BWW Review: TWELFTH NIGHT, Southwark Playhouse
Following Macbeth in 2016 and The Tempest in 2017, Southwark Playhouse are presenting Twelfth Night as the new instalment of their Shakespeare For Schools programme. The aim of their annual project is to bring to the stage top-notch professionally produced Shakespeare plays targeted to younger audiences, some of whom might be experiencing theatre for the first time in their lives.
Directed by RSC Creative Fellow Anna Girvan and designed by the superlative Anna Reid, this production of Twelfth Night not only delivers the Bard's intricate story-lines clearly, but engages with the audience exquisitely. Running at just over 90 minutes straight through, its asides and nudges to the public are delicately employed to breach the divide with the potential youngsters, its original language kept alive cunningly with the insertion of a few sung modern interludes.
Illyria becomes a music festival, everyone wears wristbands and sports dedicated t-shirts while they paddle through the tangled love stories. Such a setting might seem outlandish on paper - and those who beat for Team Period Shakespeare will certainly snicker at the thought - but it successfully moves the beloved playwright into the lives of a younger audience and makes it relatable and immediate, playing onto the musical vein already present in the text.
Double casting has a significant role here, underlining the similarities and connections between characters and essentially providing key visual cues (and the chance for many a gag). It's a significantly inclusive piece too: Antonia communicates with British Sign Language, which is also used by Sebastian and whose adoption was a delightful surprise.
The company is brilliant. Girvan engages her actors and builds a dynamic and bubbly show. Nearly all multi-instrumentalists, they swap between verse and song while accompanying each other on various occasions. Aruhan Galieva is especially flexible on this side, as Feste she is funny but never cheap, brining a delectable level of hippiness.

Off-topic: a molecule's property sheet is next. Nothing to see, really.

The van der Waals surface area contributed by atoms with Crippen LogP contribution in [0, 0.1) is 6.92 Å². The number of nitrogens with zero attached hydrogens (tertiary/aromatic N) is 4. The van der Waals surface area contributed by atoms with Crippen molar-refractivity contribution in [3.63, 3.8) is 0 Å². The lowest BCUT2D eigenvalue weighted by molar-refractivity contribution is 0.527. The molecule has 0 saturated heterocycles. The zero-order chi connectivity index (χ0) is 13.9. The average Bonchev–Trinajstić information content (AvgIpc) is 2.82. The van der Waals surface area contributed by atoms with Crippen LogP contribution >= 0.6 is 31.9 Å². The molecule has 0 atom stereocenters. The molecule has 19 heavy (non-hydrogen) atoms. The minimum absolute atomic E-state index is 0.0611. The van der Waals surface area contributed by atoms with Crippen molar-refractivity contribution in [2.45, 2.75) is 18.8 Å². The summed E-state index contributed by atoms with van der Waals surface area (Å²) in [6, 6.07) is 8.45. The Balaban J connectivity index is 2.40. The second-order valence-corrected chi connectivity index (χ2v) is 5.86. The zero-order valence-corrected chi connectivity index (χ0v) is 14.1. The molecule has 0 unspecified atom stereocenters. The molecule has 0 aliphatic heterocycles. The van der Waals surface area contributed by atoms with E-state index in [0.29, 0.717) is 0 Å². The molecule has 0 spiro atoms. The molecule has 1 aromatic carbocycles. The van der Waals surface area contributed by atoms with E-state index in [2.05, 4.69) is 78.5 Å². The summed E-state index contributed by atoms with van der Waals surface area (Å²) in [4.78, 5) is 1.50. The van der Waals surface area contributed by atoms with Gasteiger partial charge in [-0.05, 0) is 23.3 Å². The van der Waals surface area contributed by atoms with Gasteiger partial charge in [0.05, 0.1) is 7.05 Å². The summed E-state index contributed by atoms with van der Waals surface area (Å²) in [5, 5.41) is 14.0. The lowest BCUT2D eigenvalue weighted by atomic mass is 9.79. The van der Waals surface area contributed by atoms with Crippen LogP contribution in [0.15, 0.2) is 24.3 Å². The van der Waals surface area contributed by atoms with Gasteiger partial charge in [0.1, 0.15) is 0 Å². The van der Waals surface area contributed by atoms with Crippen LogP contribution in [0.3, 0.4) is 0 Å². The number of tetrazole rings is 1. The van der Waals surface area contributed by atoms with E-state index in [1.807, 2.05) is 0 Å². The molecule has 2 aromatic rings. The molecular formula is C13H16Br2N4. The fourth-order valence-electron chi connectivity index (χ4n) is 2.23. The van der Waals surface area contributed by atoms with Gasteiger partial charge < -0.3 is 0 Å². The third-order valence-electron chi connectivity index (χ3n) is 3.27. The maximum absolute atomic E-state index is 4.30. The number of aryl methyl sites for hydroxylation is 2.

Becky Barry handles Viola and Sebastian with ease, she is energetic and spirited even though can slightly tip into overacting at times. Luke Wilson and Liv Spencer are joyous and hilarious as Aguecheek/Malvolio and Maria/Valentina. The latter becomes Olivia's hair and makeup lady and part of Orsinia's security respectively, which is a curious choice which clicks marvelously within this well-established world.
Veteran actress Caroline Parker brings a new dimension as Sir Toby Belch and Antonia. Purple hair and a notable body language, she steals the show at any given opportunity. Last but not least, Sapphire Joy's delicate control over Olivia and Orsinia is artful and well-crafted, she grounds two characters who might appear too distant from her public's scope and moulds them into identifiable public figures of the modern world.
Reid's design is once again a winner. Colourful pieces of cloth hang from the ceiling as well as fairylights; astro turf (which she seems to enjoy a lot at the minute between this and Paradise at Hampstead Theatre) covers the floor and contributes to the warm and earthy vibe of the rest of the set.
An exciting and appealing production, it's safe to say that this Twelfth Night is certainly bound to bewitch audiences that span all ages.